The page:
Mean time (h) from release to first recording 9.5 km from release site (range, SE)

Mean rate of movement (bl s−1) from release to first recording 9.5 km from release site (range, SE)

Mean time (h) from release to first recording 37.0 km from release site (range, SE)

Mean rate of movement (bl s−1) from release to first recording 37.0 km from release site (range, SE)

Mean time (h) from release to first recording 65.0 km from release site (h) (range, SE)

Mean rate of movement (bl s−1) from release to first recording 65.0 km from release site (range, SE)

Wild salmon

135 (9–667, 41)

0.53 (0.03–1.88, 0.10)

450 (35–1493, 133)

0.56 (0.04–1.89, 0.14)

Hatchery salmon

80 (7–949, 27)

0.56 (0.01–1.62, 0.07)

168 (26–670, 40)

0.77 (0.08–1.85, 0.12)

154 (82–201, 37)

0.64 (0.40–1.00, 0.18)

Wild trout

350 (134–646, 70)

0.06 (0.02–0.12, 0.01)

1309 (1199–1528, 109)

0.05 (0.04–0.06, 0.01)

The trout took a longer time from release to first recording at 9.5 km than the salmon (wild and hatchery salmon combined, Mann–Whitney U-test, P < 0.001, Table 3). Also the rate of movement in terms of body lengths per second was slower for the trout than for the salmon (Mann–Whitney U-test, P < 0.001, Table 3). At 37.0 km from the release site, only three trout were recorded (Table 3).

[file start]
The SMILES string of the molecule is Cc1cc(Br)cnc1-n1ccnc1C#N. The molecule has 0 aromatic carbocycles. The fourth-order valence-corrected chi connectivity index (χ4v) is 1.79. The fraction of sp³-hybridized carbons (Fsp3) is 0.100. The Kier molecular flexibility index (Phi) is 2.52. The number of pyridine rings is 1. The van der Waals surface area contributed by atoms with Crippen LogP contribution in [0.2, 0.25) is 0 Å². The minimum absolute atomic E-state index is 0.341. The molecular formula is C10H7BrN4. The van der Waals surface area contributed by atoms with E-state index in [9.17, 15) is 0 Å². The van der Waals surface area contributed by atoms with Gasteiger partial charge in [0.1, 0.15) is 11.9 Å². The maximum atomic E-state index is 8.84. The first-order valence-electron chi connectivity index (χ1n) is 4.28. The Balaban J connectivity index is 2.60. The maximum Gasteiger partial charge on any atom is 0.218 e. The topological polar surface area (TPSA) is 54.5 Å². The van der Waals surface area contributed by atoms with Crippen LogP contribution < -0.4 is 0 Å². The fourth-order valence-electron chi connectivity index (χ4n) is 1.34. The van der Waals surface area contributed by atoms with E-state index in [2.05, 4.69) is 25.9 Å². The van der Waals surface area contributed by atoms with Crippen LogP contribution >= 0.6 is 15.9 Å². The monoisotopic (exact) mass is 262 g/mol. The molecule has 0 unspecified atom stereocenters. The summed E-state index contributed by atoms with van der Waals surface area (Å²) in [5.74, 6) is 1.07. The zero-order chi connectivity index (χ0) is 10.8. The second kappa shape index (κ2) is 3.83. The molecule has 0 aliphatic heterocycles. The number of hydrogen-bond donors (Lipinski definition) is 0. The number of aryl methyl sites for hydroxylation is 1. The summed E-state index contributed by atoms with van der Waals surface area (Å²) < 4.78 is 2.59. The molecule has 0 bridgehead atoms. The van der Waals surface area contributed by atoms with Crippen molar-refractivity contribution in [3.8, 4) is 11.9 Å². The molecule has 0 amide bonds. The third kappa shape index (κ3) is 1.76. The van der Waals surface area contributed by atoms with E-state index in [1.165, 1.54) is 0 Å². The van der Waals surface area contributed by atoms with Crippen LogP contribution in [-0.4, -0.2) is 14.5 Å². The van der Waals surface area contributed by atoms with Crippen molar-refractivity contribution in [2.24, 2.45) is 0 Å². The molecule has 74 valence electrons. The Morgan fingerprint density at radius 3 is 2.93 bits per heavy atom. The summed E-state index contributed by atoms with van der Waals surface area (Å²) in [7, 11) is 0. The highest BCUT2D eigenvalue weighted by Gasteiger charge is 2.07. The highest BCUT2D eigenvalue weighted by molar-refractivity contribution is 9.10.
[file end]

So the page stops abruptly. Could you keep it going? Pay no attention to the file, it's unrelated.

Migration routes and patterns

Nearly all fish were recorded by more than one of the receivers when passing 9.5 and 37.0 km from the release site. For each fish, the receiver with the highest number of recordings was used to indicate where in the fjord the fish had passed (Figs. 2, 3), although exact distance to shore cannot be determined. At 9.5 km from the release site, the wild and hatchery salmon were recorded in the middle of the fjord as well as closer to the shore, whereas the trout were recorded closer to shore (Fig. 2). Combining data for all groups indicated that more post-smolts passed on the south-western side of the fjord than on the north-eastern side (Fig. 2). Also 37.0 km from the release site, the salmon were recorded both in the middle of the fjord and along the shore, whereas the trout stayed closer to shore (Fig. 3). There was no indication that the fish passed more often on one side of the fjord than on the other side, except that there were few recordings on the receiver closest to shore on the northern side of the fjord (Fig. 3).